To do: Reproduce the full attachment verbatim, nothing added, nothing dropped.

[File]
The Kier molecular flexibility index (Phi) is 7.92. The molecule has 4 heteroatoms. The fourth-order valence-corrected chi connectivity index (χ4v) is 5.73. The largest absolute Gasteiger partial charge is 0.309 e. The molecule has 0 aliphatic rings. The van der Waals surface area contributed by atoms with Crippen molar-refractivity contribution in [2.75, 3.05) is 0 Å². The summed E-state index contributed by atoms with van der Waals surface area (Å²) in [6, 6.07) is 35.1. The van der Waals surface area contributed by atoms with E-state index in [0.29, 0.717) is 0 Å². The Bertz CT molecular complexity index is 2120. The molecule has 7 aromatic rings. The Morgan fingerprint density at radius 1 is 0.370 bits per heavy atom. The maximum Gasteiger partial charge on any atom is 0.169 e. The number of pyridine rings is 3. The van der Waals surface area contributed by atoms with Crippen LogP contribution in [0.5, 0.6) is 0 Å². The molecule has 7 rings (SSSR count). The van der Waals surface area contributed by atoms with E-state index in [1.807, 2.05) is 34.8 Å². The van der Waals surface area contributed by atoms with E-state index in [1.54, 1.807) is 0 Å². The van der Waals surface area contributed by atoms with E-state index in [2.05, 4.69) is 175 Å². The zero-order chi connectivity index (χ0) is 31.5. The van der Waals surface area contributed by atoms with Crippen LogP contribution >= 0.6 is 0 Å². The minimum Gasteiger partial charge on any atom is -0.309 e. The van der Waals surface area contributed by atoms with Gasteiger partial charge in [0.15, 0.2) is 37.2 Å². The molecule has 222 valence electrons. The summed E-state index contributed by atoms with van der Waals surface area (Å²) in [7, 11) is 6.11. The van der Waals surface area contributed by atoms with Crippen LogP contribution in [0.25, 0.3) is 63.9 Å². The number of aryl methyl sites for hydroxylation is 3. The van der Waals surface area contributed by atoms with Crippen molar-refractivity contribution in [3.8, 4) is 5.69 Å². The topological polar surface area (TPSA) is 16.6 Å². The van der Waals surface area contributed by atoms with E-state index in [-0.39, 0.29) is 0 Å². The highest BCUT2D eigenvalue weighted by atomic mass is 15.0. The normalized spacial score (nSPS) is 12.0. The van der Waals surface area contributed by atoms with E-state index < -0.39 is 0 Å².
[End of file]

The Kier molecular flexibility index (Phi) is 7.92. The molecule has 4 heteroatoms. The fourth-order valence-corrected chi connectivity index (χ4v) is 5.73. The largest absolute Gasteiger partial charge is 0.309 e. The molecule has 0 aliphatic rings. The van der Waals surface area contributed by atoms with Crippen molar-refractivity contribution in [2.75, 3.05) is 0 Å². The summed E-state index contributed by atoms with van der Waals surface area (Å²) in [6, 6.07) is 35.1. The van der Waals surface area contributed by atoms with E-state index in [0.29, 0.717) is 0 Å². The Bertz CT molecular complexity index is 2120. The molecule has 7 aromatic rings. The Morgan fingerprint density at radius 1 is 0.370 bits per heavy atom. The maximum Gasteiger partial charge on any atom is 0.169 e. The number of pyridine rings is 3. The van der Waals surface area contributed by atoms with Crippen LogP contribution in [0.5, 0.6) is 0 Å². The molecule has 7 rings (SSSR count). The van der Waals surface area contributed by atoms with E-state index in [1.807, 2.05) is 34.8 Å². The van der Waals surface area contributed by atoms with E-state index in [1.54, 1.807) is 0 Å². The van der Waals surface area contributed by atoms with E-state index in [2.05, 4.69) is 175 Å². The zero-order chi connectivity index (χ0) is 31.5. The van der Waals surface area contributed by atoms with Crippen LogP contribution >= 0.6 is 0 Å². The minimum Gasteiger partial charge on any atom is -0.309 e. The van der Waals surface area contributed by atoms with Gasteiger partial charge in [0.15, 0.2) is 37.2 Å². The molecule has 222 valence electrons. The summed E-state index contributed by atoms with van der Waals surface area (Å²) in [7, 11) is 6.11. The van der Waals surface area contributed by atoms with Crippen LogP contribution in [0.25, 0.3) is 63.9 Å². The number of aryl methyl sites for hydroxylation is 3. The van der Waals surface area contributed by atoms with Crippen molar-refractivity contribution in [3.8, 4) is 5.69 Å². The topological polar surface area (TPSA) is 16.6 Å². The van der Waals surface area contributed by atoms with E-state index in [-0.39, 0.29) is 0 Å². The highest BCUT2D eigenvalue weighted by atomic mass is 15.0. The normalized spacial score (nSPS) is 12.0. The van der Waals surface area contributed by atoms with E-state index < -0.39 is 0 Å².